A rule of thumb is a principle with broad application that is not intended to be strictly accurate or reliable for every situation. It is an easily learned and easily applied procedure for approximately calculating or recalling some value, or for making some determination.
So roughly applicable to many – but not all – situations.
Early Mortgage Payoff Rule of Thumb
You should time your mortgage payoff date to coincide with the date of retirement, or semi-retirement. Here, I would define retirement or semi-retirement as a time when you’ll be wholly or partially dependent on non-work income like Social Security, pensions, annuity payments, stock dividends, or other investment income. A downshift into a lower-paying second career would count as a semi-retirement.
In my humble opinion, this quick and dirty rule will help you balance the opportunity to invest in potentially higher-returning investments (stock mutual funds, dividend-paying stocks, real estate, high-yield bonds) with pursuing the benefits of having a fully-owned house (less stress, less leverage, lower required monthly expenses, lower required withdrawals from investments and thus lower marginal tax rates).
Example 1. 20s, 30s, 40s with long future career. You love your job and/or want to be doing it for the next 25+ years. In this case you have lots of human capital and a regular stream of income. You also won’t be needed to cash out your retirement assets for a long-time, making it much more likely that your stocks will achieve their higher average returns. Take on the 4% interest rate fixed for 30 years, and over time your salary will rise with inflation while your payment stays the same.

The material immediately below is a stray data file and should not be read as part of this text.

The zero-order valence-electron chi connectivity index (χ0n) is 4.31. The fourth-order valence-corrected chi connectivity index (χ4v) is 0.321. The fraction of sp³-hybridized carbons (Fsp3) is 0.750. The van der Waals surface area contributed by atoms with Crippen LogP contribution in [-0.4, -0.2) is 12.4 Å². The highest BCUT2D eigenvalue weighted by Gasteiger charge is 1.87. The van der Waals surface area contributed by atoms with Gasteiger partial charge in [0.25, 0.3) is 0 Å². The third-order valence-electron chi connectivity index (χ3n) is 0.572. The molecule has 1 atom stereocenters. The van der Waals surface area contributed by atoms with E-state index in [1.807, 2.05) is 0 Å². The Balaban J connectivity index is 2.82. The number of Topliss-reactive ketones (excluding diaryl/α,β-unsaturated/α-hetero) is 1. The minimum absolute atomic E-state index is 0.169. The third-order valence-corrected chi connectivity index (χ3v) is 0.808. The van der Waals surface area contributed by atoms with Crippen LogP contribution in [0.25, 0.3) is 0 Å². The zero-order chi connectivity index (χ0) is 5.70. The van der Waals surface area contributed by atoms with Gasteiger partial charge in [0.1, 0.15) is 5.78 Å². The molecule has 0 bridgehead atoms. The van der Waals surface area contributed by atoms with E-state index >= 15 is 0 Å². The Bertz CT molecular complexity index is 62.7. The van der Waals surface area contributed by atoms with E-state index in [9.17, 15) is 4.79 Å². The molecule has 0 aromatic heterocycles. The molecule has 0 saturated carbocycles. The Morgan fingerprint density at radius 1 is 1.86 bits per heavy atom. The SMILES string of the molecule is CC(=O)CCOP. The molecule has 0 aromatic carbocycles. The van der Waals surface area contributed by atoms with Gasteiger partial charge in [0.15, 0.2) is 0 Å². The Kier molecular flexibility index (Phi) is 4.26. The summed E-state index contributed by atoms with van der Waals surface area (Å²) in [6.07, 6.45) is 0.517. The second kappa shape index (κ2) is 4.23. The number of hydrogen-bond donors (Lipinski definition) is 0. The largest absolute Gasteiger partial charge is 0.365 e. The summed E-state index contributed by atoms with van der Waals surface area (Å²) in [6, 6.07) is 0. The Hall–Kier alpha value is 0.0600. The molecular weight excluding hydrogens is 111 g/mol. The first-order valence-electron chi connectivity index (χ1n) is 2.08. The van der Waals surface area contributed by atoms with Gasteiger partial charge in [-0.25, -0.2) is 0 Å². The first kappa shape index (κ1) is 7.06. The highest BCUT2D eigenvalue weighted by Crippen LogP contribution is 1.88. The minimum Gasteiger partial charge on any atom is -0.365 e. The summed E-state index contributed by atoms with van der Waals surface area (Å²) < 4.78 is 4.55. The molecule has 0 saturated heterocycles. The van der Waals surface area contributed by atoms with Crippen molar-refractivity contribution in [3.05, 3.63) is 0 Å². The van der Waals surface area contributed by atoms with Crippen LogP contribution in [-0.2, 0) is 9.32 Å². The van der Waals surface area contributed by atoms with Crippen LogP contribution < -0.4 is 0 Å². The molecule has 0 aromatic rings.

If anything, you could do a DIY biweekly payment plan and pay off your mortgage in under 24 years with less “pain” due to a behavioral trick (works best for those on a biweekly paycheck schedule).
Example 2. Anyone with early retirement goals. If you want to retire early, I like the idea of either renting forever and keeping your options open (especially if you travel or move around a lot) or paying off the mortgage early. Early retirement with a paid-off house is great because your expenses are lower, which means you need a much smaller investment portfolio. Being able to live on a lower income also means a very low tax rate. In fact, with a mix of Traditional and Roth IRAs, we’ve seen that you could withdraw over $50,000 a year and still pay zero taxes on retirement.
If say you wanted to retire in 10 years, then you could try to set up an automatic extra principal prepayment to achieve that while still saving for retirement in tax-deferred accounts. Obviously, this is a lot easier said than done, you may need to adapt to a cheaper house if you don’t have adequate income.
Example 3. 50s-60s with traditional ~age 65 retirement goals. Similar to the scenario above, I wouldn’t take on another 30-year mortgage if I was going to retire in 10 years. As you get older, you’ll also want to shift your investments to more stable options like bonds and/or single premium immediate annuities. Stocks are still good in proper doses, but you’ll have less time to wait out a prolonged bear market. In addition, a mortgage-free couple could look forward to covering a large chunk of their expenses with Social Security (based on an average payment of ~$15,000 a year per person, $30,000 a year for a couple), further reducing the need to take on more risk. I simply hate the idea of having to worry about the stock market when I can’t simply jump back into the workforce.